The Pacific: General Aviation & Questions The place for students, instructors and charter guys in Oz, NZ and the rest of Oceania.

Missed Approach - when to climb?

Old 13th Sep 2017, 02:52
  #41 (permalink)  
 
Join Date: Jun 2006
Location: Brisbane
Posts: 890
The regs are normally written for the lowest common denominator.

I feel we have just reached a new low.

Standby for more regs.
Derfred is offline  
Old 13th Sep 2017, 02:56
  #42 (permalink)  
 
Join Date: Jan 2004
Location: Here and there
Posts: 2,690
Originally Posted by ga_trojan View Post
So what happens on 34R at SYD then? Assuming you go around 4 miles out, do you track to the MAP before turning or do you turn at 600'?
Track to the MAP.
AerocatS2A is online now  
Old 13th Sep 2017, 04:15
  #43 (permalink)  
Thread Starter
 
Join Date: May 2007
Location: Australia
Posts: 190
Originally Posted by thefeatheredone View Post
Once you begin the missed approach the first thing you do is re-configure the aircraft. Therefore you would no longer meet the stableised approach criteria. To me there is no chance of a straight in landing.... join the circuit and continue VMC? That's an airmanship question.
Fair point, but as you say, you may still be configured for a circling approach.

Originally Posted by Car RAMROD View Post
AIP ENR 1.5 2.6.3 specifically allows climb before the MAPT. This paragraph is basically stating that if you begin your climb before the MAPT you must continue to the MAPT and then follow the procedure; or in other words don't follow the lateral tracking instructions from prior to the MAPT.
I agree, it makes provision for climbing prior to the MAPt. And we can rule out any precision approach in the proposed scenario, as it is standard procedure to climb out before the MAPt once you reach DA. The ILS glidepath takes you right down to the threshold, so even if you did level off at any point, you're not going to make the runway.

But a non-precision approach is slightly different, as there is a horizontal buffer once you reach the MDA. With a circling approach (and even straight-in) it's quite conceivable you could level out, break visual and still land. And if you are, say 5nm out and still above the MDA, is there anything illegal about maintaining altitude prior to the MAPt before commencing climb?

Let's take it a step further and rule out an aid failure. You're out of tolerance (half-scale deflection VOR, RNAV, 5-degrees NDB), but you still know where you are, and there are no known obstacles in the area.

This is the scenario being proposed. And legally, it seems to hold water.

Please remember, I'm playing devil's advocate here - I'm not condoning this procedure. I'm looking at it strictly from a legal point of view.
Virtually There is offline  
Old 13th Sep 2017, 04:51
  #44 (permalink)  
 
Join Date: Nov 2009
Location: Vermont Hwy
Posts: 429
Originally Posted by Virtually There View Post
You're out of tolerance (half-scale deflection VOR, RNAV, 5-degrees NDB), but you still know where you are, and there are no known obstacles in the area.

This is the scenario being proposed. And legally, it seems to hold water.

I'd say no, it doesn't. You are out of tolerance of the approach, so what is your safe height for your current location (MSA) and how do you get there (CLIMB)?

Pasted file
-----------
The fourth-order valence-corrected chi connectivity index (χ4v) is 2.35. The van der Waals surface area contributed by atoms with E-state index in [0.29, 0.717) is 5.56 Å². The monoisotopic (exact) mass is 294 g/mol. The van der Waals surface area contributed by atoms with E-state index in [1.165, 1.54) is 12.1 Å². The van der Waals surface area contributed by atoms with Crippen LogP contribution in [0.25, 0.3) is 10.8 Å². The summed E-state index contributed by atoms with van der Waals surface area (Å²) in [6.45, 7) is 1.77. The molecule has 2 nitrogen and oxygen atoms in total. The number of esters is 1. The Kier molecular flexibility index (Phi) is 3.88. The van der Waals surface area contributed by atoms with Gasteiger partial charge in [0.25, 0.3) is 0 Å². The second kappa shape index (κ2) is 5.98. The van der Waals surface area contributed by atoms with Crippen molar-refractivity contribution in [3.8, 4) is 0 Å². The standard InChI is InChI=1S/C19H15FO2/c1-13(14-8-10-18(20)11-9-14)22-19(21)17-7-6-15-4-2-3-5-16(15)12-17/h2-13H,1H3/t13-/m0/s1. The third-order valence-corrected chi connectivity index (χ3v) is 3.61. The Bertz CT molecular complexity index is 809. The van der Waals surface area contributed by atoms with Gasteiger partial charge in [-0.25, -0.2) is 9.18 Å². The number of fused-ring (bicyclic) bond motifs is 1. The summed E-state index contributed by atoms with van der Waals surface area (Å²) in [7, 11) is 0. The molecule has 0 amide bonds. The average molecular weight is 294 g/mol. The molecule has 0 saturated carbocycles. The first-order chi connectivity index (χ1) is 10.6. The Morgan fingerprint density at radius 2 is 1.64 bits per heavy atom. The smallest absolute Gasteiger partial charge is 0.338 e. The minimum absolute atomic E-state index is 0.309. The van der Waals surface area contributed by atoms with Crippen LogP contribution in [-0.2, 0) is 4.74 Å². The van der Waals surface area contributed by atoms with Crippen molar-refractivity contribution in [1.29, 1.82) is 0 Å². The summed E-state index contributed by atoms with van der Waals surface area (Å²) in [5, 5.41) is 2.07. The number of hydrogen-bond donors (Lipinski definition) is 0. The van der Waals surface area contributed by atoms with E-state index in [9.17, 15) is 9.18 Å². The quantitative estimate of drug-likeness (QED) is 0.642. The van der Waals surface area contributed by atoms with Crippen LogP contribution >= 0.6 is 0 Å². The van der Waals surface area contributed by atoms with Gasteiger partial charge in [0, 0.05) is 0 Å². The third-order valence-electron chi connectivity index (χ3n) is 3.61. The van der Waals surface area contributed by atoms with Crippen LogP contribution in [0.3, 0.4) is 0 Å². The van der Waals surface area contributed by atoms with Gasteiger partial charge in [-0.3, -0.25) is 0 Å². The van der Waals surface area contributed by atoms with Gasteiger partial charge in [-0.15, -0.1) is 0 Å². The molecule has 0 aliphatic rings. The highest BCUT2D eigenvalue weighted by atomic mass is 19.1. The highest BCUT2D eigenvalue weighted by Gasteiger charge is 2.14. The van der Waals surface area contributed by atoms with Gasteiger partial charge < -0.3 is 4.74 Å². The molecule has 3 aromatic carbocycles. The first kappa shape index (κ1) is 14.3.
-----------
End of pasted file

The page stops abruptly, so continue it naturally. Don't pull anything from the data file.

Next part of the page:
It's a little like saying "I'm enroute tracking to the aid at route LSALT, but I go out of tolerance. I'll just stay at this height anyway." No, you'd go to the grid LSALT, or MSA if you've got it.
Car RAMROD is offline  
Old 13th Sep 2017, 05:03
  #45 (permalink)  
Thread Starter
 
Join Date: May 2007
Location: Australia
Posts: 190
Ah, but I am executing a Missed Approach in accordance with 1.10.1 . . . it's just that I haven't started climbing yet because the regs do not state you must commence an immediate climb unless you are at the MAPt.

So again, it comes down to when are you legally required to climb out during a MA.

Apologies, I know this is getting a bit tedious now and ignores the fact most would instinctively immediately climb out as part of their MA procedure. The point I'm trying to make is, it doesn't appear the regs prevent you from leveling off prior to the MAPt, and this has been used to create the proposition I initially put forth. It is not my idea, but I have heard it proposed now from a number of different sources. That's why I'm asking for the legal take.

Unless there's another reg I've missed, this thread has probably run its course.
Virtually There is offline  
Old 13th Sep 2017, 05:22
  #46 (permalink)  
 
Join Date: Aug 2007
Location: Brisbane, Australia
Posts: 322
What allows you to be below the MSA?
A servicable navaid and being on an instrument approach within tolerance.
What if you find yourself below MSA without a servicable navaid or out of tolerance?
You must start a climb to the MSA or Missed approach Altitude.

It's that simple!

Why are there 3 pages very very disconcerting dribble.
ad-astra is offline  
Old 13th Sep 2017, 05:28
  #47 (permalink)  
 
Join Date: Jan 2008
Location: australia
Posts: 21
In the jepps terminal section 4.10.2 it states "in executing a missed approach, pilots must follow the missed approach procedure specified for the instrument approach flown". To me that clearly states once you have commenced a missed approach, if it says track 123 and climb 3000, you track 123 and climb 3000. If you commence the missed approach before the missed approach point, fine, you will have some altitude in your back pocket... but you must still track to the missed approach point and "follow the missed approach procedure specified for the instrument approach flown".